“I was so upset about it that I immediately called to have the vote rescinded,” Gray said. “I told it to [Colon’s] face, ‘You are not going to do this. We are going to reverse this.’ I thought it was a no-brainer.”

At the next meeting, Gray made a motion to rescind Colon’s listing agreement. It died for lack of a second.

Colon said he doesn’t remember Gray instructing him to sell the land. He said he suspects Gray had that discussion with Doug Hyche, the district manager at the time. Colon said it was Hyche’s idea to hire someone to broker the land deal. 

“I asked if my brokerage firm could do it,” Colon said. “I had a license, so that means I was qualified. Would any other Realtor in the world know more about the [land sale] than me?”

Gray said Colon ruled the district, not Hyche, who retired in 2019 and could not be reached for comment. 

“I dealt with Rod,” Gray said. “I never dealt with Doug.” 

Multiple former NSID employees echo Gray’s observation, telling FLCGA News that Colon was the power behind the throne. 

Colon said the perception was a result of Hyche’s management style, which he characterized as delegatory and “genius.” 

“Some people work better at home,” Colon explained. “Doug was one of those people who do a damn good job and didn’t need to be here to do it.” 

“One of the best parcels of land” 

Colon listed the parcel at $5 million in March 2016, according to MLS records, just 23 days after receiving his real estate license.  

“25 acres of government owned land that would need to be rezoned for other use,” read the cash-only listing. “Heavy residential development in the area. One of the last parcels of land in Northern Broward.”

The property was listed for just 13 days before Brian Tuttle, a local developer, agreed to purchase it for $4 million. When Colon presented the offer to the board, he emphasized that the sale price was $1.4 million more than what NSID had paid.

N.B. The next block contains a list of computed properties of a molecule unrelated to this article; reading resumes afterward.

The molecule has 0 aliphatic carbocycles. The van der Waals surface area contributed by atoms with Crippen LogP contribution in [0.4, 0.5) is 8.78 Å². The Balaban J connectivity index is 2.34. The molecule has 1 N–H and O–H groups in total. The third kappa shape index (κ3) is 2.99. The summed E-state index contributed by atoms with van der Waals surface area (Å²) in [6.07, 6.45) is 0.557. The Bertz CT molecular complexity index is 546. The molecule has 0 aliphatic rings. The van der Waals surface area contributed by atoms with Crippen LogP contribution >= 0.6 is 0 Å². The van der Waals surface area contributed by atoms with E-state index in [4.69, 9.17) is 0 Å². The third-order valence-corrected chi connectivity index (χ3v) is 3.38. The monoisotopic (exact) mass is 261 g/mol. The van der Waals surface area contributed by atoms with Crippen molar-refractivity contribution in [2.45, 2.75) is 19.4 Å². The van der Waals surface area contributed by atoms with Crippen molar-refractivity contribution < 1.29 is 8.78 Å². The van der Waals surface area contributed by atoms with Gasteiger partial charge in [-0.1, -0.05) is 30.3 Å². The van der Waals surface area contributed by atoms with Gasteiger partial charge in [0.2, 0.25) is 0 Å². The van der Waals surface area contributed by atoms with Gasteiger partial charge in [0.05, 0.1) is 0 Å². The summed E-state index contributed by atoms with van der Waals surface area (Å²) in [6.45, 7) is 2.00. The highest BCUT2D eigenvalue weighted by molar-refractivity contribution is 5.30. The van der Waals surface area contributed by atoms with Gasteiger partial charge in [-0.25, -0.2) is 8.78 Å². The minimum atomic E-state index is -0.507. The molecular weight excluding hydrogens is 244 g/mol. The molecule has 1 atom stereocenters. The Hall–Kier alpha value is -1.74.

“This is the only offer I have received at this time and is a relatively good profit,” he said, according to the meeting’s minutes. 

When asked by a board member if he’d approached larger home-building companies, Colon said “no one else submitted an offer.”  

Colon told FLGCA News that he “marketed the hell out of” the land. But when asked where exactly it was advertised, he had no answer. 

“I don’t know, I have to look,” he said. “We did market it. I reached out to everyone I could possibly think of.” 

He denied he obtained his real estate license to cash in on his agency’s land sale. “It wasn’t just for this [NSID land sale],” he said of the license. 

The April 2016 meeting proved to be Gray’s last stand. After failing to stop Colon’s real-estate commission deal, he resigned as NSID president. He said with board elections coming up in June of that year, he stood no chance of retaining his seat after challenging Colon.

“[Colon] controls who’s going to be on the board,” said Gray. 

NSID elections are little noticed by the public. Each homeowner gets one vote, but large landowners, often developers, get one vote per acre. Gray said those landowners amass large numbers of votes, over which Colon exerted influence by proxy.

Colon denied that. He conceded that proxy votes can dominate the elections, but said those landowners make up their own minds on how to vote. In 2016, the dominant force was large home builder Lennar, he said. An email for comment sent to the homebuilder was not returned. 

“I don’t control anything, [the landowners] do,” said Colon. “They had all the power.” 

A slow legislative step

The Florida Legislature last year passed a bill that will bring NSID into the general election and eliminate the undue power of large landowners, giving all voters an equal say. But the law doesn’t take full effect until 2030. Colon said he plans to retire in 2028.

Daley says attempts at reform were blocked by NSID lobbyists.

Rep. Dan Daley, who sponsored the bill, said NSID hired heavyweight lobbyists to fight reform attempts leading to the slow-motion compromise. 

“Once they realized I wasn’t going away, they were willing to negotiate with me,” Daley said. “I don’t want to say fiefdom, but that’s what a lot of these entities have become, and [their boards] get elected by the largest landowners.”

After Gray’s resignation, board member Mark Capwell became president. Colon had known Capwell for years. He’d also employed him. 

Capwell was vice president of R&A Asset Recovery, a Colon-owned company, when he joined the board in 2012. Capwell resigned from R&A six months before becoming NSID’s president. In an interview, Capwell downplayed his past business relationship with Colon. 

“It was just a company,” he said. “I don’t think it made any money.” 

NSID also employed Capwell’s then-wife, according to And during his tenure as president, Capwell’s son was hired at NSID and became a water plant operator.